Thomas More was born on 7 February 1478 in London, the son of a successful lawyer. As a boy, More spent some time in the household of John Morton, Archbishop of Canterbury. Later he studied at Oxford, where he qualified as a lawyer, although here he also contemplated the monastic life and lived for a time with the Carthusians. From 1510 to 1518 he was one of the two under-sheriffs of London and in 1517 entered the king’s service, becoming one of Henry VIII’s most effective and trusted civil servants and acting as his secretary, interpreter, speech-writer, chief diplomat, advisor and confidant. In 1521 he was knighted, in 1523 he became the speaker of the House of Commons and in 1525 chancellor of the Duchy of Lancaster.
At the same time More was building a reputation as a scholar. He was close to the radical Catholic theologian Erasmus, but wrote polemics against Martin Luther and the Protestant Reformation. Around 1515 he wrote ‘The History of Richard III’ which established that king’s reputation as a tyrant and has been described as the first masterpiece of English historiography; and in 1516 published his most important work ‘Utopia’ – a description of an imaginary republic ruled by reason and intended to contrast with the strife-ridden reality of contemporary European politics. More remained a passionate defender of Catholic orthodoxy – writing pamphlets against heresy, banning unorthodox books, and even taking responsibility when Chancellor for the interrogation of heretics.
As his political career flourished, Thomas looked for a new house for himself and his family. In 1524 he purchased 27 acres of land in Chelsea for £30, and 7 1/2 acres in Kensington for £20. It was here that he ordered the construction of ‘The Great House’, as it was known, for which he borrowed more than £700 from the King himself. Thanks to this financial assistance and the King’s energetic support, the house was built in a remarkably short space of time – it was begun in 1524 and finished in 1525. Hans Holbein (who was a guest at the house in the late 1520’s) described it as being ‘dignified without being ostentatious’. The gardens were a particular interest of More’s and were filled with a rich variety of flowering shrubs, herbs and trees (including the famous mulberry treeswhich Thomas is thought to have planted because of their Latin name – Morus).
More took the post of Lord Chancellor in 1529, just as Henry had become determined to obtain a divorce from Catherine of Aragon. When Henry declared himself ‘Supreme Head of the Church in England’ – thus establishing the Anglican Church and allowing him to end his marriage – More resigned the chancellorship. Although More had refused to take the oath declaring Henry to be supreme head of the Church, he used all his lawyer’s skills and tactics to avoid being found guilty of open treason. He knew that silence was his best defence. Thus he declined to discuss the supremacy nor would he criticise others who had sworn and signed. However, Henry could not afford even tacit dissent from such an important figure, who was respected and admired not only in England but across Europe. As Thomas Cromwell exclaims in “A Man for All Seasons”, “His silence is deafening all Europe”. More was therefore arrested and taken to the Tower of London.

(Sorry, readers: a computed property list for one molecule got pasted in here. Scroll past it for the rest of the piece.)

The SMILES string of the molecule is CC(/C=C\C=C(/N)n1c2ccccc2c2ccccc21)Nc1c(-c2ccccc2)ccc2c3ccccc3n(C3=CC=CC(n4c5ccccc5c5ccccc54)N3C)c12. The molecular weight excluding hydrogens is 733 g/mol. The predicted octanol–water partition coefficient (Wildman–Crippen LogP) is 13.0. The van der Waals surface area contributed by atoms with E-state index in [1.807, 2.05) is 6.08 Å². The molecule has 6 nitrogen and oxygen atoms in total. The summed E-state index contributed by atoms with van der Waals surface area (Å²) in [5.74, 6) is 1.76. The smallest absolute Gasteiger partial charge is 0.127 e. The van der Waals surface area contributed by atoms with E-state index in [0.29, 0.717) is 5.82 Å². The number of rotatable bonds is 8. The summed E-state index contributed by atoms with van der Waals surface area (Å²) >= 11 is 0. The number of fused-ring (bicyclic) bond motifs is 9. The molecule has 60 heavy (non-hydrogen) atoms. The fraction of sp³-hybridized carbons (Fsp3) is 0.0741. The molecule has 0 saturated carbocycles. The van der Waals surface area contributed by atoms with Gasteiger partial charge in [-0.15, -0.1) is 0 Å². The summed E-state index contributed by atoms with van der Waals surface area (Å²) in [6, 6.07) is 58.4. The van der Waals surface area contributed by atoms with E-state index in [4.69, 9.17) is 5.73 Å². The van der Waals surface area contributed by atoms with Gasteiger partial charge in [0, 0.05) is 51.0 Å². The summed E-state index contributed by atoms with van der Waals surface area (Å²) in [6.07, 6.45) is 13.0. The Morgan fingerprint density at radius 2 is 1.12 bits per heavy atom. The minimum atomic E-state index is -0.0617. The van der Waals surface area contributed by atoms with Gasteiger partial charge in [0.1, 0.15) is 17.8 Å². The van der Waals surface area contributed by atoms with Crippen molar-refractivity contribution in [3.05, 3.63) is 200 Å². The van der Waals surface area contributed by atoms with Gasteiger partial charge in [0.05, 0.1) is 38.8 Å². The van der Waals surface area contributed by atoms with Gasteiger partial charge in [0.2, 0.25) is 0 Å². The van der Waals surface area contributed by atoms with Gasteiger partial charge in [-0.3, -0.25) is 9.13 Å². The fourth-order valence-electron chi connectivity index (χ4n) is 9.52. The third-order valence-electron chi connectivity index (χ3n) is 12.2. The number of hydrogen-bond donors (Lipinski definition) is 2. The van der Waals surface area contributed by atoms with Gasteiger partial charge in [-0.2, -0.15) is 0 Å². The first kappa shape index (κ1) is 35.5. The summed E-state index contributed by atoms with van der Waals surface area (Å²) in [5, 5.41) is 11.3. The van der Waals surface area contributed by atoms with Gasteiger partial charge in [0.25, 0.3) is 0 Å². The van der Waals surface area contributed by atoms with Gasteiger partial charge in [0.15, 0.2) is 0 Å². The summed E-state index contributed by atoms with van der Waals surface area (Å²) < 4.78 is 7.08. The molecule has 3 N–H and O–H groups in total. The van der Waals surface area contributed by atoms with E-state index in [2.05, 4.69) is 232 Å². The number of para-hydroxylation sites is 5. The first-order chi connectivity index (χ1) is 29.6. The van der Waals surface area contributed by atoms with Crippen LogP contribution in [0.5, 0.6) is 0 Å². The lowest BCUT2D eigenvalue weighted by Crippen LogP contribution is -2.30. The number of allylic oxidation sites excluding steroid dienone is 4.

More was brought to trial after fifteen months of imprisonment on July 1st 1535, and was convicted of treason on the basis of the false testimony of the Solicitor-General, Richard Rich, who claimed that while visiting More’s cell on June 12th 1535, More had explicitly denied Parliament’s authority to make Henry the supreme head of the Church in England. On 6 July 1535 More was executed on Tower Hill. His final words were: “I die the King’s good servant, but God’s first.”
On May 19th 1935 Thomas More was canonized by Pope Pius XI and on 31st October 2000 Pope John Paul II declared Thomas More the patron saint of statesmen/women and politicians.
St Thomas would surely have enjoyed the irony of the fact that almost 500 years after he gave his life to defend the Catholic faith in England, the site of ‘The Great House’ in Chelsea has now become a place where future Catholic priests receive their training. We, staff and students of Allen Hall, would like to gratefully express our debt to St Thomas and humbly ask for your prayers as we strive to be worthy witnesses to the faith which he gave his life to defend.